Peer review of PCORI-funded research helps make sure the report presents complete, balanced, and useful information about the research. It also assesses how the project addressed PCORI’s Methodology Standards. During peer review, experts read a draft report of the research and provide comments about the report. These experts may include a scientist focused on the research topic, a specialist in research methods, a patient or caregiver, and a healthcare professional. These reviewers cannot have conflicts of interest with the study.

The peer reviewers point out where the draft report may need revision. For example, they may suggest ways to improve descriptions of the conduct of the study or to clarify the connection between results and conclusions. Sometimes, awardees revise their draft reports twice or more to address all of the reviewers’ comments. 

Peer reviewers commented and the researchers made changes or provided responses. Those comments and responses included the following:

  • The reviewers questioned how representative the study sites were of the geographic areas they represented. The researchers responded that in this qualitative study, they could only study a limited number of geographic regions and involve a limited number of organizational partners. Therefore, they focused on studying divergent examples of primary care stakeholder voices and experiences rather than a representative sample. The researchers said their work is an exploratory study of an understudied topic, so they did not expect their findings to be generalizable to every population. To further justify their choices of organizations to study, the researchers added information about each organization to illustrate its unique qualities and how those qualities supported study implementation.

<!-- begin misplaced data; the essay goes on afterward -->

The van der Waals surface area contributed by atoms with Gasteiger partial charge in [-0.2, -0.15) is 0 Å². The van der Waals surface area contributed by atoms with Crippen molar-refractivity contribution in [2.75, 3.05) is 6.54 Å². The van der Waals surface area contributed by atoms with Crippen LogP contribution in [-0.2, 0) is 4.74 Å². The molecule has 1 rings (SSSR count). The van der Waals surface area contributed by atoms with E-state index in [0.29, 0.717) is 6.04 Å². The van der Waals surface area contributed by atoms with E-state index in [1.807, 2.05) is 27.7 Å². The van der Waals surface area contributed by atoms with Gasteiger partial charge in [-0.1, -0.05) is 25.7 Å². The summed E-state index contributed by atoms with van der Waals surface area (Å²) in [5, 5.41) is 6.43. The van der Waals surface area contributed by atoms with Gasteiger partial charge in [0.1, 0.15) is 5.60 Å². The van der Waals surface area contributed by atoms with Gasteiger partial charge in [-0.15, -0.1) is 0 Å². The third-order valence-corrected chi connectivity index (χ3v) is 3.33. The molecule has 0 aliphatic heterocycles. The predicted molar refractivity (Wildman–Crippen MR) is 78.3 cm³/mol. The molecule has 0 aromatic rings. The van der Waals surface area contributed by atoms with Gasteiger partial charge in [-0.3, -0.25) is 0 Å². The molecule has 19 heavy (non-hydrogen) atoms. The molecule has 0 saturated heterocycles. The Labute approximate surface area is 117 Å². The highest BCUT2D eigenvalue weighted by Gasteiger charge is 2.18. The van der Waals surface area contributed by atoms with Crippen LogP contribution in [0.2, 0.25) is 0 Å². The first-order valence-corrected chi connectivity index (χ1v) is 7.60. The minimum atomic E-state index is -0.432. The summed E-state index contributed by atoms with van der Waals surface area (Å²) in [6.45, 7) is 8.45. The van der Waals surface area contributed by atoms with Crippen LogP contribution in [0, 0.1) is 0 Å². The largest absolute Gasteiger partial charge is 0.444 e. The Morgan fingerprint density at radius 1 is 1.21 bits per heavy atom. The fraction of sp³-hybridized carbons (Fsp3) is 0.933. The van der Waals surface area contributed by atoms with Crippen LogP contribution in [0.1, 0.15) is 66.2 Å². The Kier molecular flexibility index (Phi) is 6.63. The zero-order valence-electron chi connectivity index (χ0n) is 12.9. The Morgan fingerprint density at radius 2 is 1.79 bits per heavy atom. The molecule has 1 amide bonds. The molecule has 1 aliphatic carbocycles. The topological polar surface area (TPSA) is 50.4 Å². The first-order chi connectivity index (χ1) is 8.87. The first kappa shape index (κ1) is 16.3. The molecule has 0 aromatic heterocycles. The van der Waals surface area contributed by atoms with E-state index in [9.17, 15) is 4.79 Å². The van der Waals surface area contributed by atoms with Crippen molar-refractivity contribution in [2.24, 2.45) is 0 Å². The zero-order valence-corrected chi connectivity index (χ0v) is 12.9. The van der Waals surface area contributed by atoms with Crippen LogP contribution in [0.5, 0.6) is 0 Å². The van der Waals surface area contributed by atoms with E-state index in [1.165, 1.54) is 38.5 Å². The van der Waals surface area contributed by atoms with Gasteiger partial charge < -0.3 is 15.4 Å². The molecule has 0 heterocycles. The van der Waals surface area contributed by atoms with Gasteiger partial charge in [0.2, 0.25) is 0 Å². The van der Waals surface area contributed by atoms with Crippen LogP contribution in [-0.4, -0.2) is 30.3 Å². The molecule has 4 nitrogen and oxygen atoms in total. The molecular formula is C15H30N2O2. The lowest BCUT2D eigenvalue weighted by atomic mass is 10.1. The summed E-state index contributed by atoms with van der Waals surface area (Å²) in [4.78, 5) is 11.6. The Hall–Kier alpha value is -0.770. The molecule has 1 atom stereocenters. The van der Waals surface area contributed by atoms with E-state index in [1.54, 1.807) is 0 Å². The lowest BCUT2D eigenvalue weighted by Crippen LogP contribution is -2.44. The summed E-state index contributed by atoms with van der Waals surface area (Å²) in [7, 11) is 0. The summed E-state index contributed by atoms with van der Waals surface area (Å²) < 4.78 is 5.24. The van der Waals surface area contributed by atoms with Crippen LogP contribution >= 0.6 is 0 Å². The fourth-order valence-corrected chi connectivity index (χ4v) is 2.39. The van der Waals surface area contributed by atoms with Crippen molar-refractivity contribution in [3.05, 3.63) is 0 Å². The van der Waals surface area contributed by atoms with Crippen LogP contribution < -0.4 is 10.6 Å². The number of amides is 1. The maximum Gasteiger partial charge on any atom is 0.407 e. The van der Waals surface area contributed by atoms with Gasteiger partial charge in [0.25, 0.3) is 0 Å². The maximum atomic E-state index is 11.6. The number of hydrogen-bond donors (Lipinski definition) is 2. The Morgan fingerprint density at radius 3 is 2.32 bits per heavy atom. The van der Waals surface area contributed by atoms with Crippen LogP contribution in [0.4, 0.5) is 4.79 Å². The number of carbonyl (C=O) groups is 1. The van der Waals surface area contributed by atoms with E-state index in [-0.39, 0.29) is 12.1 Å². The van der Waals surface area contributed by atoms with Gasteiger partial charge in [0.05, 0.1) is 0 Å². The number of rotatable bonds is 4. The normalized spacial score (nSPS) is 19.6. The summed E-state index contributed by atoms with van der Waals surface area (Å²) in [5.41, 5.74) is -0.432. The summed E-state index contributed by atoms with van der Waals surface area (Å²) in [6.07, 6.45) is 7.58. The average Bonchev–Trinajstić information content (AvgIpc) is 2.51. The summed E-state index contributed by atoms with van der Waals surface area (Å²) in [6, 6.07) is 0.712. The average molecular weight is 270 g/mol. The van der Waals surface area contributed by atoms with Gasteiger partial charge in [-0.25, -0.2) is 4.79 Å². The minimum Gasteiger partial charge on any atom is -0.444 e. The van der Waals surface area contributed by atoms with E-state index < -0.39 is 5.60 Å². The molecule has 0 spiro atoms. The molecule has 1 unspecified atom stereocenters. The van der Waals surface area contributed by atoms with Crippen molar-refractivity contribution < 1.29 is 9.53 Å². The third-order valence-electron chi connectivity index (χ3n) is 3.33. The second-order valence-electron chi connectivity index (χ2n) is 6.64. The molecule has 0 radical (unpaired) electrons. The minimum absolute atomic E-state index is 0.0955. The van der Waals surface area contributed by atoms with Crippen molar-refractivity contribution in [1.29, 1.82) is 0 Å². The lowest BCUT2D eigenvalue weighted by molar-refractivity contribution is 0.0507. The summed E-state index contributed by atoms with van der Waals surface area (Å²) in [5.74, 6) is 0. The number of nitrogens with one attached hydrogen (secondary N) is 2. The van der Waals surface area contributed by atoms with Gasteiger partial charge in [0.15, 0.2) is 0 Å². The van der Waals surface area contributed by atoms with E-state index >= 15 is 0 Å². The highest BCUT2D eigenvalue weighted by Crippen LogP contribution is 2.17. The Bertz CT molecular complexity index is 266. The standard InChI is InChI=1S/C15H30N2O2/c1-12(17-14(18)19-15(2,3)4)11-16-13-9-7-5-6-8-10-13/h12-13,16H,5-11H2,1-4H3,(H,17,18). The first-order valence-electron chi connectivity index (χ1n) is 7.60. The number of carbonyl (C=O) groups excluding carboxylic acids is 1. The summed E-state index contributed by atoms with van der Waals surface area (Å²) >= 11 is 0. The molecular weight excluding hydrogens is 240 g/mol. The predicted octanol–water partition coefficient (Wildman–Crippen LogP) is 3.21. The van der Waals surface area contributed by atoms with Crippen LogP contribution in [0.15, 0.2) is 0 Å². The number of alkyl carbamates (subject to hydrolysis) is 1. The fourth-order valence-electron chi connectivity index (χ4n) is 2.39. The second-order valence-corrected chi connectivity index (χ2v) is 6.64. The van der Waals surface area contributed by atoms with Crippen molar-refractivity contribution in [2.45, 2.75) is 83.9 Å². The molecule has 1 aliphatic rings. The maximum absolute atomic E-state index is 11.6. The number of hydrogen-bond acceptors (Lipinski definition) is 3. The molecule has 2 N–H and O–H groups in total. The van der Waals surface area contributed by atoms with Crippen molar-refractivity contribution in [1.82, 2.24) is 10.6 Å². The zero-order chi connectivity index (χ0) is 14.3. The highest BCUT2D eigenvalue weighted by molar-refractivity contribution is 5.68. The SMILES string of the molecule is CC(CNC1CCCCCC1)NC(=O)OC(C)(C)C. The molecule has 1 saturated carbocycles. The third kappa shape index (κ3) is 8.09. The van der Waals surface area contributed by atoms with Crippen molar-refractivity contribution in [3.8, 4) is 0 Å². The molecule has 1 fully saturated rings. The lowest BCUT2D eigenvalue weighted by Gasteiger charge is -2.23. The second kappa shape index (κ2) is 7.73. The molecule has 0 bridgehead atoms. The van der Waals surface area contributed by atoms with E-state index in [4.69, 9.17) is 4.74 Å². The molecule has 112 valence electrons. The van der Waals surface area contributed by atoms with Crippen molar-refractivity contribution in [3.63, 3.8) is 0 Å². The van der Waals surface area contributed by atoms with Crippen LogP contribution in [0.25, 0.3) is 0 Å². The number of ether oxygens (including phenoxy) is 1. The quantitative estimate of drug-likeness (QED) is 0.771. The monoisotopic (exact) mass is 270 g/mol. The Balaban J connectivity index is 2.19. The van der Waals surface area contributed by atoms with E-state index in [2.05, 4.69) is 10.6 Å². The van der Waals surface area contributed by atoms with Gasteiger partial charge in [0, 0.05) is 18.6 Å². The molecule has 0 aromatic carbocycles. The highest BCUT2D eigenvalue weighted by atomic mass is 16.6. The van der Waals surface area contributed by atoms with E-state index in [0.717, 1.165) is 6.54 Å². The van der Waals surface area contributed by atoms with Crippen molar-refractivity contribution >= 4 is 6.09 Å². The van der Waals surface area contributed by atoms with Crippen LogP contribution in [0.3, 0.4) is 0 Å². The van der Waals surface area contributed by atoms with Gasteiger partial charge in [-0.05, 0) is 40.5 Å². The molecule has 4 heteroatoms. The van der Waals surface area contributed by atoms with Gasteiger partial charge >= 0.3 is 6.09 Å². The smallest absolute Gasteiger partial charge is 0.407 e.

• The reviewers noted that the researchers implemented a highly complex and time-consuming process for helping community organizations to prioritize their goals for engaging in research.  The reviewers pointed out that the process was so time consuming that the researchers were not able to present much information on the actual priorities identified in the sampled organizations. The researchers agreed that the process was complex but reminded the reviewers that the goal of this project was to develop methods for priority setting rather than to identify those priorities. To this end, the researchers felt that the study was quite successful as it concluded with a rubric for how to conduct priority-setting exercises that were less complex than those used in this study.
  • The reviewers wondered how small sample sizes in some regions affected study findings. The researchers agreed that there were imbalances in data collection across study sites but said they took care to examine patterns of how participants were assigned in different groups and concluded that these differences had only a modest effect on overall results.

Conflict of Interest Disclosures

Project Information

Zsolt Nagykaldi, PhD^
University of Oklahoma Health Sciences Center
$855,717 *
Development of a Patient-Directed Queries Network to Engage Patients and Prioritize Their Questions to Inform the PCORI Research Agenda**

Key Dates

September 2014
June 2020

Study Registration Information

^James Mold, MPH, MD was the original principal investigator for this project.
**This project was previously titled: Patient and Community Stakeholder Engagement in Identifying and Prioritizing an Agenda for Research in the Primary Care Setting

Final Research Report

View this project's final research report.


Has Results
Award Type
State State The state where the project originates, or where the primary institution or organization is located. View Glossary
Last updated: January 20, 2023